icon bookmark-bicon bookmarkicon cameraicon checkicon chevron downicon chevron lefticon chevron righticon chevron upicon closeicon v-compressicon downloadicon editicon v-expandicon fbicon fileicon filtericon flag ruicon full chevron downicon full chevron lefticon full chevron righticon full chevron upicon gpicon insicon mailicon moveicon-musicicon mutedicon nomutedicon okicon v-pauseicon v-playicon searchicon shareicon sign inicon sign upicon stepbackicon stepforicon swipe downicon tagicon tagsicon tgicon trashicon twicon vkicon yticon wticon fm

German Jews demand extra integration classes for Muslim migrants to avoid anti-Semitism attacks

German Jews demand extra integration classes for Muslim migrants to avoid anti-Semitism attacks
The country's federation of Jews has suggested tailoring extra integration classes for migrants, who may still be influenced by their home countries' anti-Jewish sentiments.

Official figures released this summer show that the number of hate crimes committed against Jews in Germany increased by more than 10 percent. While the majority of the crimes were committed by Neo-Nazi groups, in some cases the attackers were Muslim migrants.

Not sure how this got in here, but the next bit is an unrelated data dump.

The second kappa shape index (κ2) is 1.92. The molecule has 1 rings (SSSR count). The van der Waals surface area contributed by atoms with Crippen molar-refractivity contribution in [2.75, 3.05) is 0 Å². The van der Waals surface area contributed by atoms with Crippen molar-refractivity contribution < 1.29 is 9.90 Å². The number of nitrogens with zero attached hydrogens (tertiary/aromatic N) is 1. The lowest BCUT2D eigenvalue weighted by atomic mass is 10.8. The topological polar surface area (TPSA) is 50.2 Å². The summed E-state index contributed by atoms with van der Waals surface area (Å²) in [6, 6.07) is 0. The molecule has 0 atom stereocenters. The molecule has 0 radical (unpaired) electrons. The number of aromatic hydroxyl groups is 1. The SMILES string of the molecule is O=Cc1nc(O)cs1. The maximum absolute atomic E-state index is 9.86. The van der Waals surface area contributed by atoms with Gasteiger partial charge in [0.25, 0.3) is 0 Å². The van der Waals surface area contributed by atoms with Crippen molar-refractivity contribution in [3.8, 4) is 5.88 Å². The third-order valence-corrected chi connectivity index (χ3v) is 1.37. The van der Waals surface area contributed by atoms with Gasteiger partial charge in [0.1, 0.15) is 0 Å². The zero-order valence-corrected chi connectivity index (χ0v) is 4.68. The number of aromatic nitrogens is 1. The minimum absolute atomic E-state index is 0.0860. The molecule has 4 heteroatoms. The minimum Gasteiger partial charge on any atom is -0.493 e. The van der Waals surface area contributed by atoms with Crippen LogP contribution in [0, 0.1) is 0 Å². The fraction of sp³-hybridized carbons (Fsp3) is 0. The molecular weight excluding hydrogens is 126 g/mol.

Though the migrant flow is not pouring into Europe with the force of previous years, Vice President of Germany's Central Council of Jews Abraham Lehrer believes that the “problem of immigrant Arab-Islamic anti-Semitism” still lies ahead. He was speaking days before the grim 80th anniversary of Kristallnacht – the Night of Broken Glass which marked the start of the violent assault on Jews by the Nazis.

READ MORE: Jewish-Syrian brutally beaten in Berlin as suspects hurled anti-Semitic remarks, punches

According to Lehrer, many asylum seekers who arrive in his country are mainly influenced “by regimes” where anti-Semitism is “a part of [their] rationale” and where “the Jewish state is denied the right to existence.”

As soon as the quest for job and housing is over for these people, they may re-experience this influence from their home countries and “will express their opinions openly,” he says. “In order to prevent this scenario, we need to tailor integration courses more closely to these people, preferably by country of origin.”

Lehrer suggested organizing additional hours in integration classes in which “fundamental values” such as democracy and treatment of women in European society “are intensively taught.”

In one of the most resonating cases a 19-year-old Syrian migrant used a belt to beat an Israeli wearing a kippa. The attacker, who was convicted of assault and grievous bodily harm, insisted that he just wanted to scare his victim. 

READ MORE: Beatings, harassment & bullying: Germany’s anti-Semitic hate crimes soar by 10%

Earlier this year a shocked father revealed to German media that his daughter was told she deserved to be beaten and killed when she admitted to a Muslim student that she did not believe in Allah. 

Concerns about anti-Semitism from Muslim immigrants in Germany were earlier raised by Charlotte Knobloch, the President of the Jewish Community of Munich and Upper Bavaria. “Anti-Semitism has grown on the right and the left, in the Muslim community and also in the heart of German society,” Knobloch contended back in 2017. 

Think your friends would be interested? Share this story!

Podcasts